Photo: via Flickr.

One advantage of a 401k account over an IRA is that you can borrow money from your 401k, but not from your IRA. True enough, but should you? It depends on your circumstances. Below are some reasons why borrowing against a 401k may or may not be a wise choice.

First, let's set the stage. According to the Employee Benefit Research Institute and the Investment Company Institute, as of the end of 2012, 87% of 401k plan participants in their database had plans that allowed borrowing from accounts. Among those folks, 21% had a loan outstanding. Thus the option to borrow against a 401k is widely available but not widely used, though one in five is a significant portion.

When borrowing against a 401k is a bad idea

The main reason to avoid borrowing against your 401k is that it goes against the whole point of such a plan, which is to help you save for retirement. Ideally, you'll be contributing generously to your 401k (the contribution limit for 2014 is $17,500, plus another $5,500 for those aged 50 and older) and letting those funds grow and compound over time on a tax-deferred basis. Take money out of the 401k, though, and you're robbing the account of much of its growth capability. Even when you pay back what you borrowed (assuming you do), you'll have lost out on how much that money might have grown had it not been taken out of service.

Sometimes, those who borrow from their 401ks aren't able to pay the money back. If you can't pay it back on time, the money is viewed as a withdrawal by the IRS and will be subject to taxation. In addition, if you're under age 59-1/2, you'll face a 10% early withdrawal penalty. Also, if you leave the employer that sponsored your 401k, you'll suddenly have just 60 days to pay back the loan, and it will count as a taxable -- and penalty-triggering, if it's early -- withdrawal.

When borrowing against a 401k makes sense

Of course, sometimes borrowing against a 401k can make sense, particularly if you're in desperate need of cash and have no other recourse. You'd better be sure of that, though. Do you have an emergency fund you can tap into? Can you take out a home equity loan instead? If you're facing a major financial obligation such as credit card debt, a hospital bill, or a tuition payment, have you tried negotiating these expenses or arranging alternative payment schedules? If you answered "No" to all of the above, then perhaps borrowing against your 401k is the answer.

Earlier this year, the folks at TIAA-CREF surveyed about 1,000 Americans participating in retirement plans at work. Among those who borrowed against their accounts, TIAA-CREF found that 46% borrowed to pay off debt; 35% to pay for emergency expenses; 26% for a home or renovation; 24% to pay bills due to a job loss; 20% for education costs; and 15% to pay for special events such as a wedding or family vacation. An emergency is an emergency, but shortchanging your retirement in order to remodel a kitchen or take a cruise is not the best idea.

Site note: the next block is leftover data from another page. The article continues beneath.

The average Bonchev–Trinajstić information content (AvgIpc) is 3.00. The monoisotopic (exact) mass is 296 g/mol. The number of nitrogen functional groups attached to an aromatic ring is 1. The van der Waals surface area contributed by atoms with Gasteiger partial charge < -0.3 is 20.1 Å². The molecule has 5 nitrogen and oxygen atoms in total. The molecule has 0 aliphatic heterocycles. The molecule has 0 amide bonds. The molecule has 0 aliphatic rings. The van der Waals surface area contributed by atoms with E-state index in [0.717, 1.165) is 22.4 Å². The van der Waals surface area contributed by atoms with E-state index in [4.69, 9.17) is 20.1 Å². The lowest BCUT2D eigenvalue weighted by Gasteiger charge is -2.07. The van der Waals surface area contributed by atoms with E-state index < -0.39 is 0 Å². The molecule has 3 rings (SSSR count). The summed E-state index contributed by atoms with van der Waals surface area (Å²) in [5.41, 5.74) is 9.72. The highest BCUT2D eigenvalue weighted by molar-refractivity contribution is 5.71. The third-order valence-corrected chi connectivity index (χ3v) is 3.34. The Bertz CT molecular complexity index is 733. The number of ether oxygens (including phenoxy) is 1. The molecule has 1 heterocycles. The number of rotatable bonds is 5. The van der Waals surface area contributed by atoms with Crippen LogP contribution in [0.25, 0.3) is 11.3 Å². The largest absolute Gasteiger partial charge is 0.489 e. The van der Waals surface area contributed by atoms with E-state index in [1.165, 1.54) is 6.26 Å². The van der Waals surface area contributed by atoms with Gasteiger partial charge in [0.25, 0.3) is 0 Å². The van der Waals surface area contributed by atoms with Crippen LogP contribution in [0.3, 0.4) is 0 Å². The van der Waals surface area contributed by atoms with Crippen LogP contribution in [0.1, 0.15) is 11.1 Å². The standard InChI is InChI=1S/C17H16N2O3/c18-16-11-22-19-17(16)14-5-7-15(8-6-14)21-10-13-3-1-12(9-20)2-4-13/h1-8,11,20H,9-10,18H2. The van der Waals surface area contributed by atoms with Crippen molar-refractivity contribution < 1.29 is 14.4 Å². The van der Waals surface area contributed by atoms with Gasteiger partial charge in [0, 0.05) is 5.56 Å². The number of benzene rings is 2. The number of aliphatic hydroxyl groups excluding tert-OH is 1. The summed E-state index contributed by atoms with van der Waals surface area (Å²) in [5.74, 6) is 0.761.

One advantage of borrowing against a 401k is that you can often get lower interest rates than you would elsewhere. Don't let that make you think you're saving money, though, as the interest savings might not make up for the lost growth in the account. (Bankrate's 401k loan calculator can crunch the numbers for you.) The most common interest rate is the current prime rate (recently 3.25%) plus 1 or 2 percentage points. A key difference between a 401k loan and other loans is that when borrowing against a 401k, you're paying interest to yourself, back into your account. (However, the interest is taxed twice, as it's initially paid with post-tax dollars and is then taxed on withdrawal in retirement.)

Other advantages include the ease with which you can access your money and the fact that the loan does not affect your credit history. You'll typically have five years to pay the money back. That's a plus, unless you think you'll need longer than that. Many will point to home equity lines of credit as better sources of income, but if you have bad credit or do not own a home, a 401k loan can make sense.

If you think you might borrow against a 401k one day, consider investing the funds even more aggressively over the years in preparation. That way the account might actually serve as an emergency fund, so long as you'll be able to repay the loan on time, and your extra savings can offset the effect of lost earnings during the loan period.

Still, it makes a lot of sense to simply avoid borrowing against a 401k so that you can leave those funds to grow as much as possible over time, as they're meant to do.